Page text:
The Bullitt Center team worked for more than two years identifying products that did not contain Red List chemicals.
A deep green building is not a mere stylistic preference, like Art Deco or Brutalism. The decision to generate power with rooftop solar panels is not akin to selecting granite countertops.
Deep green buildings are a necessary component of resilient cities, and resilient cities are a strategic necessity if the current generation is to pass on a diverse, habitable planet to the next.
Cities must quickly evolve from impersonal, dystopian collections of megaliths into healthy, living ecosystems. Tomorrow’s cities will be designed on the basis of 200,000 years of Darwinian beta testing, using the fruits of modern science and technology to promote the well-being of people.
Tomorrow’s cities will consist of “living buildings” inside vibrant, resilient neighborhoods all connected by super-efficient transportation links.
Today’s living buildings, like the Bullitt Center, represent efforts to learn from nature how to exist comfortably and productively in a particular environment, making the least possible demand on resources.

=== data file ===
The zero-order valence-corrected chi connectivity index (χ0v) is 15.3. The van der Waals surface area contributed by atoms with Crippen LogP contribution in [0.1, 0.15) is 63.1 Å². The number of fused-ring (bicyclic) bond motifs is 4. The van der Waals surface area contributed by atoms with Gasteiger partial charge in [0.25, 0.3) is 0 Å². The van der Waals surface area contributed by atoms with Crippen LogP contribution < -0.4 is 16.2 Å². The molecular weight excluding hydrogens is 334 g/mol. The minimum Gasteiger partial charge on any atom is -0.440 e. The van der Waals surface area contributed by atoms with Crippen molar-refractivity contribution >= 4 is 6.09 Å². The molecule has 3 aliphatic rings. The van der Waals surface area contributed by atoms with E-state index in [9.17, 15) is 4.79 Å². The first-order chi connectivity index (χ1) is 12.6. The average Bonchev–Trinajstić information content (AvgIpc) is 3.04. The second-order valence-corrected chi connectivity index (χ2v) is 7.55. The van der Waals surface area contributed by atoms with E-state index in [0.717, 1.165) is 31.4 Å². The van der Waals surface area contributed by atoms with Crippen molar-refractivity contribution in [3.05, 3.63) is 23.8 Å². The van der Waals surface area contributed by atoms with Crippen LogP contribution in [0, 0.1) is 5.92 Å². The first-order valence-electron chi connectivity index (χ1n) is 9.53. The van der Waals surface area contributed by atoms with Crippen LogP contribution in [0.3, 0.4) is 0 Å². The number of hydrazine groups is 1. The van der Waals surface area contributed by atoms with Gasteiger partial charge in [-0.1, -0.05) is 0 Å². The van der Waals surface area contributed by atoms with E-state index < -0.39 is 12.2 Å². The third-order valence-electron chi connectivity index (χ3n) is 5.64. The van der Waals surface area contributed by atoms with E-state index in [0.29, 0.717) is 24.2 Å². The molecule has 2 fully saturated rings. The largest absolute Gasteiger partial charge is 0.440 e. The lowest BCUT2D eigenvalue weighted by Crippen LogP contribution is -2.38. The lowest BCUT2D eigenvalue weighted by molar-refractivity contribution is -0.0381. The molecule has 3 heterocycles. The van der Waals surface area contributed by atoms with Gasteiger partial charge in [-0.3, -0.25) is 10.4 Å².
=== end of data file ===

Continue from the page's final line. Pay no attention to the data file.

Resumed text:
If everyone on earth were to live like the average contemporary Japanese or German person—a not unreasonable goal—the planet would swiftly collapse from the demands for shelter, cars, commodities, meat, and the resultant degradation of the global environment*.
So we have to find new ways to live that can provide good health, comfort, productivity, and satisfaction without such negative consequences. That quest naturally starts with cities, where more than half of all people (and 80 percent of Americans) already live.
The world has no sustainable cities today. And no more than a handful of truly sustainable buildings — buildings that will still make sense 25 years from now.
The green building movement has made impressive progress around the world. But we are moving far too slowly and too incrementally in light of the challenges facing our planet. If we had 100 years to figure out the climate crisis, species extinction, or the buildup of toxic chemicals, the need would be less urgent. But we do not have 100 years, or even 20 years.